Again, this isn’t necessary. It is something that the team choose to invest in because they can see the significant returns on their coaching investments. It is something that empowers the team to become the best version of a team that they can be.

Agile coaches can be deployed in the same fashion.

You may have an agile coach who is great with Kanban whilst another might be a specialist in LeSS (large Scale Scrum). As with sports coaches, these agile coaches will work together and across the organization to help the teams achieve the best outcomes possible.

They will help grow Agility across functions and departments to ensure that the whole organization is increasing their business agility and achieving competitive parity, at worst, and competitive advantage, at best.

What is a great Agile coach?

Just as in the sports context, the coach is not the most skilled player on the field. They aren’t the best at that discipline by a long shot.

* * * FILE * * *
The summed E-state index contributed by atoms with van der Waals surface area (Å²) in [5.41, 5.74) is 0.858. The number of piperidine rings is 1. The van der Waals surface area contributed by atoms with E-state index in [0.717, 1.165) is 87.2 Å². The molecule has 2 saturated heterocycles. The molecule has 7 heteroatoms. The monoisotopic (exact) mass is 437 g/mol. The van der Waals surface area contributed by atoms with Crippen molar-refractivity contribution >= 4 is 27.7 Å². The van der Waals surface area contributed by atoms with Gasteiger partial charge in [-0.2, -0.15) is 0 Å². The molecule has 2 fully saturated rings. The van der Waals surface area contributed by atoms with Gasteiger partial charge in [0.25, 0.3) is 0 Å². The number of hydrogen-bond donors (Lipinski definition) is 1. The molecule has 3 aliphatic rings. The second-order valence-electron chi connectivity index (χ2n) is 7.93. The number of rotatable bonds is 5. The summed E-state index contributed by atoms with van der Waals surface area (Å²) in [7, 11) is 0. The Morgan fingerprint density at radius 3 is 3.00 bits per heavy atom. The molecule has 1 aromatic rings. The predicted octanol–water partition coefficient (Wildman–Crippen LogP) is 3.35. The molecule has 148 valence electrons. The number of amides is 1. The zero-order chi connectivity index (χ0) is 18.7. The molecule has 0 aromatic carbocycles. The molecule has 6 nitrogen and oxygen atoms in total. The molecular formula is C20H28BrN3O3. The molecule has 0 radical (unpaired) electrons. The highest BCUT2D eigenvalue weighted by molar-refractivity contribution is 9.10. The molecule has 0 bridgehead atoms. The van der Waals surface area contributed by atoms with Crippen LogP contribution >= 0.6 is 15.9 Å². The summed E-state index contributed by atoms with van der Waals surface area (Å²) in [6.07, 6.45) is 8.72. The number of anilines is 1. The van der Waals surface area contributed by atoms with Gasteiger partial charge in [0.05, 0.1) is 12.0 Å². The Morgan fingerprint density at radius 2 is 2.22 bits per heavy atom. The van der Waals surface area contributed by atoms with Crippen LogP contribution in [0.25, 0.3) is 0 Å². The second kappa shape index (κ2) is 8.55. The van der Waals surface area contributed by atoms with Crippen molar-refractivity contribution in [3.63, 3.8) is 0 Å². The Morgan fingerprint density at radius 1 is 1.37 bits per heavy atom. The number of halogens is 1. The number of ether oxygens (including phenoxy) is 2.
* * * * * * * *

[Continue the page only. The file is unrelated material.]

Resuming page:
They don’t need to be.

The coach is there to help that highly skilled and competent player become even better than they already are. They don’t compete with individuals on the team, nor do they attempt to force others to do things ‘their way’.

Instead, they work with players and teams to help achieve their best performances and learn from those performances to achieve an even higher standard of excellence in the future.

They work with the best players to create an environment where that individual and that team can excel. They help individuals and teams recognise where they can improve and identify a plan or programme that will help the team escalate from where they are to where they want to be.